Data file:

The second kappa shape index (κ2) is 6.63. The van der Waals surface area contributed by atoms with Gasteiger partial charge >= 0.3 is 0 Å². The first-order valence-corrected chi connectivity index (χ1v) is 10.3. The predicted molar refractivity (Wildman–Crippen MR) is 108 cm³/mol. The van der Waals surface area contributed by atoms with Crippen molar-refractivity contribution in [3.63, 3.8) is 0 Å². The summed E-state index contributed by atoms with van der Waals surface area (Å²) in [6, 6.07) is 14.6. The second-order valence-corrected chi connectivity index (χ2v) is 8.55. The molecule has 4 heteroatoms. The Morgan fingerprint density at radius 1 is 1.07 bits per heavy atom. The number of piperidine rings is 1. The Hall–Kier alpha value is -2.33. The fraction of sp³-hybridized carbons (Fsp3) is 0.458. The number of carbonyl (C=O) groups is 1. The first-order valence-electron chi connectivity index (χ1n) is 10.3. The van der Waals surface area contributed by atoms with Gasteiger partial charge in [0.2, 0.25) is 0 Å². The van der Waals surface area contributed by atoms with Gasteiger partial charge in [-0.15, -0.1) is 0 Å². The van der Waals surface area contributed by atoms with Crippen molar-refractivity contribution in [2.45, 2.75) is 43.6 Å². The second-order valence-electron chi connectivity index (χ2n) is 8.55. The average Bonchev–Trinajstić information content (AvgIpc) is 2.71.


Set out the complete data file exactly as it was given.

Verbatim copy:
The second kappa shape index (κ2) is 6.63. The van der Waals surface area contributed by atoms with Gasteiger partial charge >= 0.3 is 0 Å². The first-order valence-corrected chi connectivity index (χ1v) is 10.3. The predicted molar refractivity (Wildman–Crippen MR) is 108 cm³/mol. The van der Waals surface area contributed by atoms with Crippen molar-refractivity contribution in [3.63, 3.8) is 0 Å². The summed E-state index contributed by atoms with van der Waals surface area (Å²) in [6, 6.07) is 14.6. The second-order valence-corrected chi connectivity index (χ2v) is 8.55. The molecule has 4 heteroatoms. The Morgan fingerprint density at radius 1 is 1.07 bits per heavy atom. The number of piperidine rings is 1. The Hall–Kier alpha value is -2.33. The fraction of sp³-hybridized carbons (Fsp3) is 0.458. The number of carbonyl (C=O) groups is 1. The first-order valence-electron chi connectivity index (χ1n) is 10.3. The van der Waals surface area contributed by atoms with Gasteiger partial charge in [0.2, 0.25) is 0 Å². The van der Waals surface area contributed by atoms with Gasteiger partial charge in [-0.15, -0.1) is 0 Å². The van der Waals surface area contributed by atoms with Crippen molar-refractivity contribution in [2.45, 2.75) is 43.6 Å². The second-order valence-electron chi connectivity index (χ2n) is 8.55. The average Bonchev–Trinajstić information content (AvgIpc) is 2.71.